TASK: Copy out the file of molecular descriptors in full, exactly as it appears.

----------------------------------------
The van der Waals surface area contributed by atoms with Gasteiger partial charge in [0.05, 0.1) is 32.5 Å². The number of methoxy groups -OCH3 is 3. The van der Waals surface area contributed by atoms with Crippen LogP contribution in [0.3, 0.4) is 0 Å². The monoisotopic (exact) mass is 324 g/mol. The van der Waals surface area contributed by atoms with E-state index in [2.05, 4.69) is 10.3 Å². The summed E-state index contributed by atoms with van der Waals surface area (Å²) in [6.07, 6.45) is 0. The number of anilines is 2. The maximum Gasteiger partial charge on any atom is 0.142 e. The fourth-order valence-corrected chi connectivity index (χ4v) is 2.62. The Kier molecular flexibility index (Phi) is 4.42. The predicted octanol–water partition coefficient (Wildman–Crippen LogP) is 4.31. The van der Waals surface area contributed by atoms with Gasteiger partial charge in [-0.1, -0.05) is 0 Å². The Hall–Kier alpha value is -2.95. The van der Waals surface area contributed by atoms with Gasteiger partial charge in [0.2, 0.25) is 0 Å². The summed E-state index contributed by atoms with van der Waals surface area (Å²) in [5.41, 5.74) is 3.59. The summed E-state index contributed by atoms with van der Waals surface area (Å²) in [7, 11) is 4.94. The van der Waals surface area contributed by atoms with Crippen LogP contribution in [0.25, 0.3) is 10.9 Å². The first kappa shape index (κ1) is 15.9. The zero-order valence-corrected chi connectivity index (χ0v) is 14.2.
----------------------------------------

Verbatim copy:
The van der Waals surface area contributed by atoms with Gasteiger partial charge in [0.05, 0.1) is 32.5 Å². The number of methoxy groups -OCH3 is 3. The van der Waals surface area contributed by atoms with Crippen LogP contribution in [0.3, 0.4) is 0 Å². The monoisotopic (exact) mass is 324 g/mol. The van der Waals surface area contributed by atoms with E-state index in [2.05, 4.69) is 10.3 Å². The summed E-state index contributed by atoms with van der Waals surface area (Å²) in [6.07, 6.45) is 0. The number of anilines is 2. The maximum Gasteiger partial charge on any atom is 0.142 e. The fourth-order valence-corrected chi connectivity index (χ4v) is 2.62. The Kier molecular flexibility index (Phi) is 4.42. The predicted octanol–water partition coefficient (Wildman–Crippen LogP) is 4.31. The van der Waals surface area contributed by atoms with Gasteiger partial charge in [-0.1, -0.05) is 0 Å². The Hall–Kier alpha value is -2.95. The van der Waals surface area contributed by atoms with Gasteiger partial charge in [0.2, 0.25) is 0 Å². The summed E-state index contributed by atoms with van der Waals surface area (Å²) in [5.41, 5.74) is 3.59. The summed E-state index contributed by atoms with van der Waals surface area (Å²) in [7, 11) is 4.94. The van der Waals surface area contributed by atoms with Crippen LogP contribution in [0.25, 0.3) is 10.9 Å². The first kappa shape index (κ1) is 15.9. The zero-order valence-corrected chi connectivity index (χ0v) is 14.2.